It was a blank slate—a designer’s dream, and the perfect new start for Sean and Jin Xu, their 15-year-old daughter and their 11-year-old son. The Xus bought the new build in Upper Saddle River in 2021 and enlisted Wyckoff-based designer Jennifer Pacca to make it the family home they’d long envisioned. “They wanted a contemporary home that was livable for a young family of four,” says Pacca.
The house’s tabula rasa also lent itself to the “unified design” the Xus were looking for, which Pacca achieved largely through the use of color: a palette of neutrals—whites and soft grays—and blue, used largely as an accent. “We didn’t want it to be too noisy or bright,” says Sean. In the formal living room, for example, the wainscoting is white, but the metallic cork wallpaper above it is a subtle grayish blue. The sofa and rug are a pale cream, and a pair of comfortable armchairs are covered in pale blue chenille. The room might come across as muted, except for the pop of navy and royal blue in the abstract painting above the sofa.
In the family room, gray predominates, both in a large sectional sofa and in two armchairs upholstered in geometric-cut velvet. But even here blue makes an entrance, in the form of an arresting seascape between a pair of large mullioned windows. Soft blues grace the dining room, in the subtly patterned area rug and the upholstered dining chairs.
With a preteen, a teenager and a family dog, the family craved comfort too. The family room, for instance, features an expansive sectional sofa loaded with overstuffed throw pillows; the sofa faces the room’s large fieldstone fireplace, also gray, but enlivened by a clean-lined white mantel. For the Xus, what they call “visual comfort” was as important in the room as physical comfort.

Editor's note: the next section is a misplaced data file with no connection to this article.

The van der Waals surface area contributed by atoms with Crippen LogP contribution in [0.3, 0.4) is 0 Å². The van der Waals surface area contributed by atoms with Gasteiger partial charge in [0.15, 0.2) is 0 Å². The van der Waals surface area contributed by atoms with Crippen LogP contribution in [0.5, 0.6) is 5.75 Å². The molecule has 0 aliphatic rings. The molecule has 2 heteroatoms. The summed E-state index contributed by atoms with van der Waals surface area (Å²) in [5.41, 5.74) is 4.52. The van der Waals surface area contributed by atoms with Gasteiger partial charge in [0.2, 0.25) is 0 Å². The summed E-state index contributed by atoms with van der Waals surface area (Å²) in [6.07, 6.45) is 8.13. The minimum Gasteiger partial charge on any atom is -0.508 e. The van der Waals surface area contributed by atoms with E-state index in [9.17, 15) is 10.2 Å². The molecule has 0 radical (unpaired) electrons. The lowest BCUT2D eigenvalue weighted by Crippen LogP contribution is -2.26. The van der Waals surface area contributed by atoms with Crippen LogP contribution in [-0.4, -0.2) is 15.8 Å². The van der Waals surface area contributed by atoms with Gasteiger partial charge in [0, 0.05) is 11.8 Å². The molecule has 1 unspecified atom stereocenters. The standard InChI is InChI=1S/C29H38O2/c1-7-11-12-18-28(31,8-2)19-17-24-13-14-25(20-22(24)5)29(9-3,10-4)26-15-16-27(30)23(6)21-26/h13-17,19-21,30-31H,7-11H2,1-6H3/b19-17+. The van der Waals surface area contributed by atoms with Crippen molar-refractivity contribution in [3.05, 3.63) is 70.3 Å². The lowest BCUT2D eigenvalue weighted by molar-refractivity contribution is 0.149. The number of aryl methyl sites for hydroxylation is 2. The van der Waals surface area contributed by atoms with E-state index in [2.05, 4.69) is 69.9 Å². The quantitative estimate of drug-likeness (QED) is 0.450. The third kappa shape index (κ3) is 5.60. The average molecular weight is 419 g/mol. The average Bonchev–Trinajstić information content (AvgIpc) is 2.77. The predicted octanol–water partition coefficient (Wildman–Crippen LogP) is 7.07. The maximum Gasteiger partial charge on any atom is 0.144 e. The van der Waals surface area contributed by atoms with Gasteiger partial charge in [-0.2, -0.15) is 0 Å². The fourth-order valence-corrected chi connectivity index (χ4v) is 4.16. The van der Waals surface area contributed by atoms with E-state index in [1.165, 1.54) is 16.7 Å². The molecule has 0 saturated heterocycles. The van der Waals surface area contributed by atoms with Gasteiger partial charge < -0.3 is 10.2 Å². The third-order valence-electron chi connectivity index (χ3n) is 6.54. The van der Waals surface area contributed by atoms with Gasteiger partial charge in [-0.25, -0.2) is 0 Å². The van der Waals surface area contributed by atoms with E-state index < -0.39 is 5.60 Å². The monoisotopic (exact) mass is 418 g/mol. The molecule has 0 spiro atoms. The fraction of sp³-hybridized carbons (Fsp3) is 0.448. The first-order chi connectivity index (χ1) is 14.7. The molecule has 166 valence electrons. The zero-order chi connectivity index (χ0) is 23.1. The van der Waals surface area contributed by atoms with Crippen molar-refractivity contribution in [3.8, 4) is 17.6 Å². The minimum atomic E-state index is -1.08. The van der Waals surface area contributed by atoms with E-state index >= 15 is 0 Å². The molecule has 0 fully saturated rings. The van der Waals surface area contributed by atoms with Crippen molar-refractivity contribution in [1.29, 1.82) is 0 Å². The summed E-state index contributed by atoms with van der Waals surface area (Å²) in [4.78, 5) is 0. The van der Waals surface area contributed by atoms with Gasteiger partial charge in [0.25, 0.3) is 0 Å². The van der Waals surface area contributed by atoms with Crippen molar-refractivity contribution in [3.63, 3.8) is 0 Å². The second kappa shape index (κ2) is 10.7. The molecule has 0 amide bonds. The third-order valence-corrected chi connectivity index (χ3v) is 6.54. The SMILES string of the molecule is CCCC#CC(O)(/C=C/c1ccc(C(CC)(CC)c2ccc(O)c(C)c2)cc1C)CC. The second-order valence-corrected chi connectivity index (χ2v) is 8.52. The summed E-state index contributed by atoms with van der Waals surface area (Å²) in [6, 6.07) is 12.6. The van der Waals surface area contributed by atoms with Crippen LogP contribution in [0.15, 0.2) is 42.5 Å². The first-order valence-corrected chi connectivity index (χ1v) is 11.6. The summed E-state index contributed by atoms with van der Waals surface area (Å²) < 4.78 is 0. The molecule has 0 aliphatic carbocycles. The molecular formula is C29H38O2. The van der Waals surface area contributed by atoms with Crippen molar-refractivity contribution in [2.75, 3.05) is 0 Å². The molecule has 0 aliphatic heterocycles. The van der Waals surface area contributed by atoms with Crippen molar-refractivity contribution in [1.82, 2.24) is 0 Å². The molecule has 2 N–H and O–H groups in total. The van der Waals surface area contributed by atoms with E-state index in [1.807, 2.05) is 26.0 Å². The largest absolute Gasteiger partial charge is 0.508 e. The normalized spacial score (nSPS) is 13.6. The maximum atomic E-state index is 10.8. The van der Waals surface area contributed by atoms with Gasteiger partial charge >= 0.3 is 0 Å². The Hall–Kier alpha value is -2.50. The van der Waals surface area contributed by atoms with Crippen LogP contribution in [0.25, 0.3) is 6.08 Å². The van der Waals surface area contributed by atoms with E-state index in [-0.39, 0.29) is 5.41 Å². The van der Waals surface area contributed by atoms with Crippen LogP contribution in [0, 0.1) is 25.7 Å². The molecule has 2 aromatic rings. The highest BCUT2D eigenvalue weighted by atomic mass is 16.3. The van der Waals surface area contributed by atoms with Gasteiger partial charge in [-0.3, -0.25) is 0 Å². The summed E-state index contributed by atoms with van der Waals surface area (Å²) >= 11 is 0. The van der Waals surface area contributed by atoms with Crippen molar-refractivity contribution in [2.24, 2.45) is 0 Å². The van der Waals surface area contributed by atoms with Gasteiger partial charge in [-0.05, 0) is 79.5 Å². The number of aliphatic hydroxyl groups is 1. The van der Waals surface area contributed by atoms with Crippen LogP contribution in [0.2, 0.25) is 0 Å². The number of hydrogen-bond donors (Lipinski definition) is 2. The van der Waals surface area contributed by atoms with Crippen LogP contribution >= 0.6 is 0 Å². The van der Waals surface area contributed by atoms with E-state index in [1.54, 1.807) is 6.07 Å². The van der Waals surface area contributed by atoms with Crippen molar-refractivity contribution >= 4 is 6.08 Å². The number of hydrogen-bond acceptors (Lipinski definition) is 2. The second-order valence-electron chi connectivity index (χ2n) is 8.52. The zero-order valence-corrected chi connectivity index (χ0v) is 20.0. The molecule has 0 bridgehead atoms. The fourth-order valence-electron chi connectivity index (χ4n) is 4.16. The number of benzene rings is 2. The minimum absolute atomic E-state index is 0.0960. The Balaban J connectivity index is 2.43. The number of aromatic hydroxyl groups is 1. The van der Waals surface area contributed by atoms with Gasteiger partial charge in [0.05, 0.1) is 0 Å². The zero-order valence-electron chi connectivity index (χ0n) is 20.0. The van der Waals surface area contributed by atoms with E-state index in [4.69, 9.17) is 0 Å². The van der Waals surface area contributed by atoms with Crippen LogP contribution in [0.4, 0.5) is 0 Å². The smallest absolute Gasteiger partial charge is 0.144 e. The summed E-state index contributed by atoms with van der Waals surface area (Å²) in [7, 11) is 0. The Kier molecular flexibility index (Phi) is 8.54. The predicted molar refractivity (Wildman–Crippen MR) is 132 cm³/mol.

And while the home’s design radiates the calm and the muted elegance that were so important to the Xus, it’s anything but dull. “The clients definitely like a little bit of glam,” Pacca says. She delivered it in the form of sparkle in the wallpaper above the wainscoting in the living room—“it creates a nice dramatic feel,” the designer notes—as well as a similar glint on the dining chairs and a gilded finish on the large rectangular mirror behind the dining table, which, Pacca says, “dresses up the space.” The buffet, too, with its white, shimmer-painted finish, is a little bit trad and a little bit glammy. Even in the family room, glam plays a cameo role, in the mirrored coffee table—though it’s softened by the incorporation of wood, and the mirror itself is antique glass, with a more subtle reflectiveness.
The chandeliers above both the dining table and the breakfast table also add a dressier feel. They’re at once elegant and contemporary, the first deriving its sparkle from polished nickel and glass, the second from silver leaf and opaque white recycled glass. The breakfast table sits in the middle of a sweeping, open-concept space comprising the family room and the kitchen, and the chandelier, Pacca says, “grounds it,” affording it a sense of having its own boundaries even as it’s part of a greater whole.
When asked, Sean Xu is hard pressed to name a favorite space. “There’s no one room,” he says. “It’s the overall environment, the atmosphere as you walk in.” In fact, the design is all about atmosphere: Entering the house, you can’t help but take in a deep, comforting breath and then—just as Pacca and the family envisioned—let it out and relax.
TEXT by LESLIE GARISTO PFAFF
DESIGN by JENNIFER PACCA
PHOTOGRAPHY by MARCO RICCA